AMD says ‘yes’ to socketed, user-replaceable CPUs in 2013 and 2014

A recent rumor about Intel considering a ball-grid array (BGA) layout for their Broadwell processors (due in 2014 as the successor to 2013’s Haswell processors) has prompted unrest in the PC industry, especially enthusiasts, PC builders and consumers with the know-how to do their own repairs/upgrades. The BGA packaging points to CPUs getting soldered directly onto the motherboard, making it impossible to replace without swapping out the motherboard too (we’re already seeing soldered RAM in Apple’s Retina MacBook Pros and many ultrabooks/super-thin notebooks and tablets, so there’s definitely a reason for concern).

Intel has stepped out to dispel the rumors, mentioning that they will offer LGA user-replaceable processors for ‘the foreseeable future’. In this process of Intel quelling the unrest, for now, AMD (Intel’s main competitor) has seized the opportunity to step out and assue everyone that their APU and FX CPU processors (codename Kaveri) in 2013 and 2014 will continue to support socketing and boast the ability to be separately replaced from the motherboard (just like how Intel and AMD CPUs have been for the last umpteen years).

Our thoughts we’d like to chip in (no pun intended) is that integrated CPUs soldered into the motherboard are inevitable. Neither Intel nor AMD is giving any guarantee that their processors will be user-replaceable beyond 2015 at this point. Having a CPU embedded into the board would mean a lower profile and reduced use of space (important for slim devices), slightly better efficiency and lower power consumption and possibly lower cost as manufacturers don’t have to source as many parts.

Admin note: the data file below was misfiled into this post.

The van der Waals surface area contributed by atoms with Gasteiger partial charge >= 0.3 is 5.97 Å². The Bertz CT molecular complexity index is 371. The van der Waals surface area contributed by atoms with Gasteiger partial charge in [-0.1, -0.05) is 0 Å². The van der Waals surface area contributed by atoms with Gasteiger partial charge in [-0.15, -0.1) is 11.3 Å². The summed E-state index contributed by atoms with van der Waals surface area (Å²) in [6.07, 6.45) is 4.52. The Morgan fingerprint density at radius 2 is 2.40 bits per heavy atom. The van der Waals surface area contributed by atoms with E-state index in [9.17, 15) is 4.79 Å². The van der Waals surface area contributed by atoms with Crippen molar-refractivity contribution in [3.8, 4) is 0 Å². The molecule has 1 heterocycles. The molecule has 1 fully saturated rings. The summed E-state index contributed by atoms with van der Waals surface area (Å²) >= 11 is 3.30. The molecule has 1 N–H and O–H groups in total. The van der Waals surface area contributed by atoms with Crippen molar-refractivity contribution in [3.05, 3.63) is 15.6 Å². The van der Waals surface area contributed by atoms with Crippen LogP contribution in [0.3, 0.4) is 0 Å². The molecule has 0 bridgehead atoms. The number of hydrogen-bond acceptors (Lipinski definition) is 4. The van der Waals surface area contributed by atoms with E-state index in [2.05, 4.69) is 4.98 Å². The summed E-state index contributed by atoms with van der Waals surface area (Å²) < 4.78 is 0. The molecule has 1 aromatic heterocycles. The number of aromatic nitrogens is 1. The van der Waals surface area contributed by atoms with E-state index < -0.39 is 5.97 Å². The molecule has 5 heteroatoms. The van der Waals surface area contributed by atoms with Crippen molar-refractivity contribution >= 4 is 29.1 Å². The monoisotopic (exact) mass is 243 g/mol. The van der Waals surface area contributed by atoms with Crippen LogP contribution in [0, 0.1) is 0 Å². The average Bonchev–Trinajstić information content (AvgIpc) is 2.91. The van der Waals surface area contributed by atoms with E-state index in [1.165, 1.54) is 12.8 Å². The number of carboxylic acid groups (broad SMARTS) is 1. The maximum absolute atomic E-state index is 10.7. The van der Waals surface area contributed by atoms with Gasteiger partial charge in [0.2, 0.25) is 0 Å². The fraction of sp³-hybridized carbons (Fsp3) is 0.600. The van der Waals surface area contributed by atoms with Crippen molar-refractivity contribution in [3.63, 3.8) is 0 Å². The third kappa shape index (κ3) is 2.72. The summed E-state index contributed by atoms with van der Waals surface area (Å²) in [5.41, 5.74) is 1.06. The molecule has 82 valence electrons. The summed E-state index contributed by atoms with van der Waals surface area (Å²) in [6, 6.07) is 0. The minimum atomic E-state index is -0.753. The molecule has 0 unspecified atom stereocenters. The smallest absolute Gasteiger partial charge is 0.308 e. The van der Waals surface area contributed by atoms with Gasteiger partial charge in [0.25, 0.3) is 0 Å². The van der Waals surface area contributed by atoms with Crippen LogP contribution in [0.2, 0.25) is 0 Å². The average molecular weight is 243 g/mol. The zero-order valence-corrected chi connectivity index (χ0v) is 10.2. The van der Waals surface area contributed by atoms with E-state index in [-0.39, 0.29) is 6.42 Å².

The downsides, of course, are lack of user replaceability and the potential of things getting expensive if something goes wrong. Right now, the motherboard, CPU and RAM are all separate from one another… if they were soldered together on a single board, the failure of one component would probably mean the (expensive) replacement of almost the whole system.

There is, however, no doubt that we will see these ‘all in one’ chipsets and boards in thin notebooks and tablets in the near future. Most ultrabooks already have most things bolted down and sealed, making it difficult for users to do their own repairs or upgrades. The question is if desktop parts will go the same direction (although practically speaking, they don’t need to since we don’t exactly need whole desktops to be as slim as a deck of cards, do we now?)

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